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Warp

My greatest weakness

17 posts in this topic

Apparently I'm somewhat decent, at least in Prominence Poker. My ranking is 1214 (which is like place 55 or such at the time of writing this), and I don't have too much trouble ending in places 1-3 in most tournaments. However, there is one situation where I'm just super-weak, no matter what I try.

More precisely, when there are only 2 players left (ie. me and another player), ie. on a head-to-head situation, if the other player plays very aggressively, I just can't seem to be able to win. If the other player plays very cautiously, I have a quite good chance of winning, but if the other player plays very aggressively, I just lose, no matter what I try. I can't understand why. A couple of times I have got super-lucky and won nevertheless, but I'd say something like 90% of the time I just lose.

These are the players who almost always raise pre-flop, and are very eager to bluff. And, somehow, they just get amazingly lucky if I call their bluff. Maybe I'm cursed or something, but in a good majority of cases if I call what I believe is a bluff (especially since they have been bluffing almost the entire time), it turns out they did have a strong hand after all. It can be amazingly frustrating.

I just can't seem to get it right. If I play cautiously and conservatively, I lose (usually to paying blinds, which are usually very high at this point). If I play likewise aggressively, taking risks, I lose. If I try something in between, I lose. I just can't seem to catch a break.

I suppose this just reveals my inexperience and lack of knowledge in poker.

In theory in head-to-head I ought to have a winning hand about 50% of the time. Even if it looks like I have nothing, there's a relatively good chance that the other guy also doesn't have anything, and I have a higher card and would win. But it just feels like making that assumption and taking risks just doesn't pay off. I just don't know what the proper tactic is.

Let's say that I get something like 10-7 off suit as my pocket cards, and my opponent makes a relatively big raise pre-flop (something that he has been doing pretty much all the time, indicating that he doesn't necessarily have anything better than me. Necessarily.) Like, if the big blind is 1000, he raises to 3000. Should I call or fold?

I just don't know. In theory 10-7 is better than average (I suppose), and therefore I would have a slightly better-than-average chance of winning that round. But should I take the risk or not?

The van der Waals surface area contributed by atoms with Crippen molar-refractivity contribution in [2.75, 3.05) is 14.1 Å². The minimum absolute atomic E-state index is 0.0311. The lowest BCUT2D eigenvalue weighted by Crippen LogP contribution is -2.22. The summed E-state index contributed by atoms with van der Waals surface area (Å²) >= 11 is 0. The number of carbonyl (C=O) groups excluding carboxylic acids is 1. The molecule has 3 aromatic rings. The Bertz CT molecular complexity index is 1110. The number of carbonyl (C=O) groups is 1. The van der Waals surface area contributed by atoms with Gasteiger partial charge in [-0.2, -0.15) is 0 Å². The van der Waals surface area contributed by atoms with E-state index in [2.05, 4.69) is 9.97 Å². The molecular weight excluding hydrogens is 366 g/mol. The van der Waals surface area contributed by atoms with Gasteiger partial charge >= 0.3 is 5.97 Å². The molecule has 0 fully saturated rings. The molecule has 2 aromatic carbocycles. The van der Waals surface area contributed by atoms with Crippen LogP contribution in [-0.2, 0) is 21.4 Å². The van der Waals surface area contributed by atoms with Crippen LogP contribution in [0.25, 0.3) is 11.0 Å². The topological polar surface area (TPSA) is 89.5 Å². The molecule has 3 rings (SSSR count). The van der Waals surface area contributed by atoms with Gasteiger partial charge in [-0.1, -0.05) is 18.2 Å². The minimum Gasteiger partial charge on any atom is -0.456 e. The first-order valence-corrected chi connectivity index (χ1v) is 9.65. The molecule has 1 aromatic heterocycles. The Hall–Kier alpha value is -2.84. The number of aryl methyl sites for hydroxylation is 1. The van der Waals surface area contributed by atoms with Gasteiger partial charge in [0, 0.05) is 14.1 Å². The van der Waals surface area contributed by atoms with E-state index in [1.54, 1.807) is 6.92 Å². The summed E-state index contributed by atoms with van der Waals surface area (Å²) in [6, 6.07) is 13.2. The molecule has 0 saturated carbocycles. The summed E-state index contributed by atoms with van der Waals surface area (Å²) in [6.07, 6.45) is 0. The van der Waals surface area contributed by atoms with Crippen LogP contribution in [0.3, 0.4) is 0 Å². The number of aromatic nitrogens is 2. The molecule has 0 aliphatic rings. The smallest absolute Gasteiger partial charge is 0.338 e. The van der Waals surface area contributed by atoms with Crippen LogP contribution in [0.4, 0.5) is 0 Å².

Then, let's assume that something like KJ3 appears on the table, and my opponent, once again very aggressively, makes a big bet, like another 3000. I have nothing, but I have no idea if my opponent does. Call or fold? Accept the loss of the extra 2000 I called pre-flop, or take the risk?

It seems that no matter what I do, it's wrong. If I'm cautious, don't take the risk, and fold, I just lose round after round, until I have nothing left. (Of course sometimes I get a lucky break and win a hand, but they don't offset the losses.) If I do take the risk, I most often than not end up losing even bigger because my opponent did, after all, have that king or jack, or even just the three, and I got unlucky in the turn and river.

Somehow I just can't cope with a super-aggressive player on a head-to-head. I just don't know what the proper tactic is. It can be so frustrating.

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If this is strictly a heads up situation in the tournament then there are various options based on your stack size.  Late stage at most people tend to have 30 big blinds each.

OK if you're behind with say 10-15 big blinds your strategy against people raising 3x preflop is to 3 bet jam all in (3 bet meaning you're raising the initial raiser).  Your decent ranges for this include almost any pocket pair and Ax ranges and some KJ-KQ suiteds, QJ suited is ok if you're feeling frisky.  Again this is for someone who preflop raises a decent amount.  If its a super nit who only raises once every leap year then adjust your ranges for jamming accordingly.